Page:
Posted by nyssa on February 11, 2014 in , Management; Leadership; Business
Every year, I like to catch up with a group of clients I have serviced for over a decade. We sit back, have a couple of drinks and shoot the breeze on the year that was. We are usually pretty open with what we have experienced and share our learnings in an honest and judgement free manner. This year one of my clients who is the CEO of a mid-tier listed business asked us a question about what we would all do differently in the year ahead and the answers were varied and interesting. The one answer that generated the most conversation came from one client who had experienced a particularly challenging year with his business suffering a substantial loss and mass retrenchments. He said that this year, he was going to ensure that he was focusing on seizing whatever opportunities he possibly could as opposed to fighting fires; he was determined to show initiative and not let his business be a victim to the whim of market conditions.
Now, this all sounds great in theory but what steps can you take to implement the concept?
Well, the first thing that he is choosing to do is plan more proactively; he is going to prioritise planning more seriously than he has done in the past. We all agreed that we spent far too little time actually planning for the future and, as such, we could easily become far too reactive. From a people perspective, he plans to hire for the future as opposed to purely fill vacancies and he is now working to actively pool and assess available talent both internally and externally. This resonated with all of us (even those of us who profess to be “experts” in the people area) as we all tend to wait until it is urgent to source and this leads to poor decisions made under pressure.
From here, my client has decided that he is going to ensure that he is not too detached from what is actually going on in his business. He has seven direct reports but over 1500 staff within his team and over the past few years he has felt as though he has become far too distant from what is actually going on. This came to a head last year when six of his key mid-tier executives left en masse to a competitor. When he asked why, they replied that they had felt disengaged from the business for some time and felt that nobody was listening. It was now far too risky for him not to listen to his employees as opposed to purely listening to his direct reports to gauge employee sentiment.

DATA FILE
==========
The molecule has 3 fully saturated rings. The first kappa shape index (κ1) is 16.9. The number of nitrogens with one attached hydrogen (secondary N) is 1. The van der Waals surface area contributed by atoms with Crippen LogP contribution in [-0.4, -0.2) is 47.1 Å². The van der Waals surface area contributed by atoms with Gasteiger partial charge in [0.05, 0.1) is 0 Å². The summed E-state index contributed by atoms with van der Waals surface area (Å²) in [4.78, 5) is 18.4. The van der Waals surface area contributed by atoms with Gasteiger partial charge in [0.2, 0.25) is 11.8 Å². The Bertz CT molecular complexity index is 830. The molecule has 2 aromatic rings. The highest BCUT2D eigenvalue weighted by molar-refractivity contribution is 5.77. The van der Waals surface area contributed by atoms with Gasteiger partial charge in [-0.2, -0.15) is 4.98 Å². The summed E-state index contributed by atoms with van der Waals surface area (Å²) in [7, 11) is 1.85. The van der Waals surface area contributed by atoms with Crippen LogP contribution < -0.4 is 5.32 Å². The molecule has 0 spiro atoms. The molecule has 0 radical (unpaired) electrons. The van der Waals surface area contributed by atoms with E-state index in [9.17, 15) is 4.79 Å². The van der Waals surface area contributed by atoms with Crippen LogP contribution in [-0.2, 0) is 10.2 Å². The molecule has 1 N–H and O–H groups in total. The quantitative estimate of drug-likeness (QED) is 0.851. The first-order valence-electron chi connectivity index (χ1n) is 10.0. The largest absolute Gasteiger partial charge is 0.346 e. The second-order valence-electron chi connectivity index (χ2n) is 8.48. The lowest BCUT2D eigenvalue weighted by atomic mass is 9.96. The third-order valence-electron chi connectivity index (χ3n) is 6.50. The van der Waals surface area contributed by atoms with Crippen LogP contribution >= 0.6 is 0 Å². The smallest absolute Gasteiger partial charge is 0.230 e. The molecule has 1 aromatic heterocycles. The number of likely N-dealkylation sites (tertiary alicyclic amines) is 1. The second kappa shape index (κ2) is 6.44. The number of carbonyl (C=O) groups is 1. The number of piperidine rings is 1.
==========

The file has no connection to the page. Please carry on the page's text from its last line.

The final step that my client intended to take in order to show initiative this year was to proactively “play favourites.” For obvious reasons, this step will be the most controversial to implement in the business and bound to generate the most heat. My client stated his reasons succinctly and passionately to us all. He believed that we all, as leaders, spent far too much time and resources on being fair and equitable to all employees when a much greater return could be gained if we invested in those with the want to engage with the business strategy and the drive to excel. It was hard to argue with his rationale, even if it was in contrast to my own egalitarian beliefs. My client intends to lock in a team of his key staff with a retention plan designed to satisfy their career needs. He then plans to proactively plan for succession in the group, ensuring that his chosen employees are skilled and developed enough so that they are in the key position to be promoted when the opportunity arises. As for those that aren’t on board, he intends to be more direct than he has in the past, letting them know that there will be consequences when his expectations aren’t met.
So, there you have it; a pretty comprehensive plan for seizing this initiative for this year and beyond. I will be interested in seeing how his plans translate into actions this year and assess whether they are successful. Then again, we can all watch it happen on asx.com.au!
Brad McMahon – Managing Director